No Detours
A 24-year-old German man told authorities he became trapped in a women’s prison in Hildesheim after he noticed its open gate and mistook it for a shortcut to a nearby park. By the time he realized his blunder, the gate had been locked. Mayor Henning Blum happened to be passing the prison when he heard the man’s cries for help and notified police, who freed the man and began investigating why the prison gate wasn’t closed. (Reuters)

Guilt Ridden
When police pulled over a car in Rensselaer, N.Y., a 21-year-old male passenger bolted from the car. He jumped into the Hudson River, whose current carried him 250 feet downstream before he could grab a branch and hold on until police rescued him. The unidentified man explained he fled because he thought officers had a warrant for his arrest. No warrants were outstanding. (Associated Press)

Counter-Revolutionary Spirit
Although 41 percent of adults in England and Wales support independence for Scotland, according to a poll by the market research firm YouGov, only 29 percent of Scottish adults favor breaking away from the United Kingdom. (Reuters)

Don’t Thump the Melons
As many as 115 acres of watermelons exploded in China’s Jiangsu Province after farmers there overdosed the melons with the growth stimulator forchlorfenuron during wet weather, turning them into what Chinese news media described as “land mines.” The 20 farmers affected were using the chemical for the first time, hoping to capitalize on a surge in watermelon prices. (Associated Press)

Fourth-Amendment Follies
Citizens have no right to resist unlawful police entry into their homes, according to the Indiana Supreme Court, which ruled in a separate case that same week that police serving a warrant do not need to obtain a judge’s permission to enter a home without knocking. (The Times of Northwest Indiana)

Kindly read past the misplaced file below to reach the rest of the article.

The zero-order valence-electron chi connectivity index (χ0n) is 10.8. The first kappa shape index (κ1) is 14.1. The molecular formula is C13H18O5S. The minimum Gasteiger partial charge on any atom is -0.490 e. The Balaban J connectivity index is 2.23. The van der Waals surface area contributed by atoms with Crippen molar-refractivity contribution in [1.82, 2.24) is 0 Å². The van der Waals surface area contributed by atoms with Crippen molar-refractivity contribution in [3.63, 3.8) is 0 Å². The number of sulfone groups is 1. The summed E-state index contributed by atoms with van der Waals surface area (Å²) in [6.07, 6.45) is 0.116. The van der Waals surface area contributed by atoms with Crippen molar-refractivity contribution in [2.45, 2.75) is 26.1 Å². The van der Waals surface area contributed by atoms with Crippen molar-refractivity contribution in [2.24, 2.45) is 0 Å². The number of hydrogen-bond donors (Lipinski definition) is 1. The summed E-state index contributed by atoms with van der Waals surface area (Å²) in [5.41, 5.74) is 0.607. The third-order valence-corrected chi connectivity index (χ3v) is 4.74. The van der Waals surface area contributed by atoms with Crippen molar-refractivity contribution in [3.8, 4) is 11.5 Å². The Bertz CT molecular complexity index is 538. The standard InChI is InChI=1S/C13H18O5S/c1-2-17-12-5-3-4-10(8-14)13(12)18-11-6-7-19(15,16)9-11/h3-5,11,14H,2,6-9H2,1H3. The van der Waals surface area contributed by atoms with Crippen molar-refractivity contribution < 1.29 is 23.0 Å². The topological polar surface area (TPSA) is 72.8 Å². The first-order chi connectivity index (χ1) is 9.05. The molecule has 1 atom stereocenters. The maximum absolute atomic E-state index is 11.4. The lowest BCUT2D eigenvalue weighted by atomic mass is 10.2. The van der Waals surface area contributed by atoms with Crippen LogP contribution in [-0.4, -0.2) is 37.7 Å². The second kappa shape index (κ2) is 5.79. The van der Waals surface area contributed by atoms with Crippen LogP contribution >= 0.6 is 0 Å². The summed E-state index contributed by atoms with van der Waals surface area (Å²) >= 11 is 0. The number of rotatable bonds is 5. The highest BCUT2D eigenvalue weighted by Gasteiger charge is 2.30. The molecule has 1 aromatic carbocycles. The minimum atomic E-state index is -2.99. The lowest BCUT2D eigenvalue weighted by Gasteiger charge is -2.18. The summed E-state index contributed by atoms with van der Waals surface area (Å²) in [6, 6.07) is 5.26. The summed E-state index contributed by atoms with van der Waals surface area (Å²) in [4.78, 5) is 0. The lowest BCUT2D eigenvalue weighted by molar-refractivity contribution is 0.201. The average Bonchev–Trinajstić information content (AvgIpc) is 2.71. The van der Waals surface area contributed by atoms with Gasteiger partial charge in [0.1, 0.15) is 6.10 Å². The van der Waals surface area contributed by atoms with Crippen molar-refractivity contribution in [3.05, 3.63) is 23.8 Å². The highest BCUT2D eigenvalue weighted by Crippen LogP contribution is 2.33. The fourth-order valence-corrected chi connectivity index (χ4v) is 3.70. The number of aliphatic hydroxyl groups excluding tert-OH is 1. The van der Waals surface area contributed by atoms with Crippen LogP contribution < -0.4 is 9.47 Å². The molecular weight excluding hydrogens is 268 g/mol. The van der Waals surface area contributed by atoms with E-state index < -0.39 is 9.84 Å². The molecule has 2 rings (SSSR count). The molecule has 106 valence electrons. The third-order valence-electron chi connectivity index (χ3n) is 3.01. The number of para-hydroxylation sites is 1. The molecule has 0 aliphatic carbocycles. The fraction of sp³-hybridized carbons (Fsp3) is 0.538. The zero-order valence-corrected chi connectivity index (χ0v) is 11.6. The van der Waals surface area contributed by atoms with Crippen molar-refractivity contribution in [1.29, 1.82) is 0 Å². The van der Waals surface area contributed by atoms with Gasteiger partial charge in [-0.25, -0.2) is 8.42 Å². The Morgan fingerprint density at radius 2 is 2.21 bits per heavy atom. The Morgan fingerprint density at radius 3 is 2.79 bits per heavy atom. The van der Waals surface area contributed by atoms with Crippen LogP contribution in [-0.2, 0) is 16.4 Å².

Way to Go
When a woman found a man using the bathroom of her apartment in Fayetteville, Ark., she screamed. The man, identified as John Standridge, who was homeless but spending the night in a neighboring apartment, then ran out of the room with his pants around his ankles, tripped, fell down the stairs and died. (Northwest Arkansas’ KHBS-TV)

Louisiana State Police reported Jacques Luckett, 27, rear-ended another car on I-20 outside Ruston, then, for some reason, got out of his car and lay down on the road, where another vehicle ran him over. He died. (Monroe’s News-Star)

Revolting Grammar
A ceremonial banner hung in China’s Forbidden City intended to congratulate local police for catching a suspect in the theft of rare handicrafts. Instead, it appears to be an invitation to revolution. Actually it’s just a typo, a common occurrence in Mandarin Chinese, which is rife with homonyms. The slogan read, “To shake the great strength and prosperity of the motherland, and to safeguard the stability of the capital,” but the word for shake, “han,” is pronounced the same as the intended word: guard. When pictures of the subversive-reading banner were posted on the Internet, many Chinese reacted not by demanding freedom but by mocking the literacy level of the person who designed the banner. (The New York Times)